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SQL Anywhere 17 » SQL Anywhere Server - Programming » JDBC support » Server-side data access using JDBC

How to use prepared statements for more efficient access

If you use the Statement interface, you parse each statement that you send to the database, generate an access plan, and execute the statement. The steps before execution are called preparing the statement.

You can achieve performance benefits if you use the PreparedStatement interface. This allows you to prepare a statement using placeholders, and then assign values to the placeholders when executing the statement.

Using prepared statements is particularly useful when carrying out many similar actions, such as inserting many rows.


The following example illustrates how to use the PreparedStatement interface, although inserting a single row is not a good use of prepared statements.

The following InsertDynamic method of the JDBCExample class carries out a prepared statement:

public static void InsertDynamic( Connection con,
              String ID, String name )
    // Build the INSERT statement
    // ? is a placeholder character
    String sqlStr = "INSERT INTO Departments " +
            "( DepartmentID, DepartmentName ) " +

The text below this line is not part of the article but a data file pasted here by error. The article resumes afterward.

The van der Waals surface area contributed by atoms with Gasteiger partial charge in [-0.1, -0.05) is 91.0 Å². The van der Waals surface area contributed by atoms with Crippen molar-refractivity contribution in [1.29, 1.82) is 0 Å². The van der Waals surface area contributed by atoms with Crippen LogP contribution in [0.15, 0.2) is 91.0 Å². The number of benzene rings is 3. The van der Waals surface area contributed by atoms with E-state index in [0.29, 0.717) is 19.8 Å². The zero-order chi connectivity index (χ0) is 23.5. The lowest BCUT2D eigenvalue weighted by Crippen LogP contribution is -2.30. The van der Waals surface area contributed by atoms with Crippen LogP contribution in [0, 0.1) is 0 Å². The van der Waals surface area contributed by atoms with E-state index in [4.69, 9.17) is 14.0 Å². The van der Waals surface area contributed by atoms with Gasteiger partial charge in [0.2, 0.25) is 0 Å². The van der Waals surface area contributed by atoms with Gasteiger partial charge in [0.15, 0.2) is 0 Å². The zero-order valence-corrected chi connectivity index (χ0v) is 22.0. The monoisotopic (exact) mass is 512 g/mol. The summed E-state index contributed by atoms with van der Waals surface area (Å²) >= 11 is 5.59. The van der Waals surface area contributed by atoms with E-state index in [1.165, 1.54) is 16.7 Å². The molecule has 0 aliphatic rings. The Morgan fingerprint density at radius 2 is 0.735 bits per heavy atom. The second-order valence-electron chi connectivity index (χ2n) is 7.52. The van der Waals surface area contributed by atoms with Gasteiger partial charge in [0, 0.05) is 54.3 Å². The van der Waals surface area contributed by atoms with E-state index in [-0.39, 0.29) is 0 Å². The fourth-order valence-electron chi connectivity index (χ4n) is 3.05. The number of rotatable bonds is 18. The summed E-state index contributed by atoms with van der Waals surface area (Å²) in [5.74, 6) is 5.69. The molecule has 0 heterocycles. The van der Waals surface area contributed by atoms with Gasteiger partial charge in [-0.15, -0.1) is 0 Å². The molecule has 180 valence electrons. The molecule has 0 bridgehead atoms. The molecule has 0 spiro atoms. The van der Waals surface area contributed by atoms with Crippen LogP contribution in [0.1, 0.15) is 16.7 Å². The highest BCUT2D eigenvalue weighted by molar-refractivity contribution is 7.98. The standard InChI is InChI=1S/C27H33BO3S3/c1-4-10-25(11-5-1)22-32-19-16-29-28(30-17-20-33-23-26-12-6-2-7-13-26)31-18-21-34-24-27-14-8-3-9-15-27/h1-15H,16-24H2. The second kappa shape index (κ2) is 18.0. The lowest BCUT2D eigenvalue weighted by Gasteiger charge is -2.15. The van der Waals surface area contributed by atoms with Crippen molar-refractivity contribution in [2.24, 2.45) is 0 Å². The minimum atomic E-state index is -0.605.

"VALUES ( ? , ? )";

    // Prepare the statement
    PreparedStatement stmt =
      con.prepareStatement( sqlStr );

    // Set some values
    int idValue = Integer.valueOf( ID );
    stmt.setInt( 1, idValue );
    stmt.setString( 2, name );

    // Execute the statement
    int iRows = stmt.executeUpdate();

    // Print the number of rows inserted
    System.out.println(iRows + " rows inserted");
  catch (SQLException sqe)
    System.out.println("Unexpected exception : " +
              sqe.toString() + ", sqlstate = " +
  catch (Exception e)
  • This code fragment is part of the file included in the %SQLANYSAMP17%\SQLAnywhere\JDBC directory.

  • The executeUpdate method returns an integer that reflects the number of rows affected by the operation. In this case, a successful INSERT would return a value of one (1).

  • When run as a server-side class, the output from System.out.println goes to the database server messages window.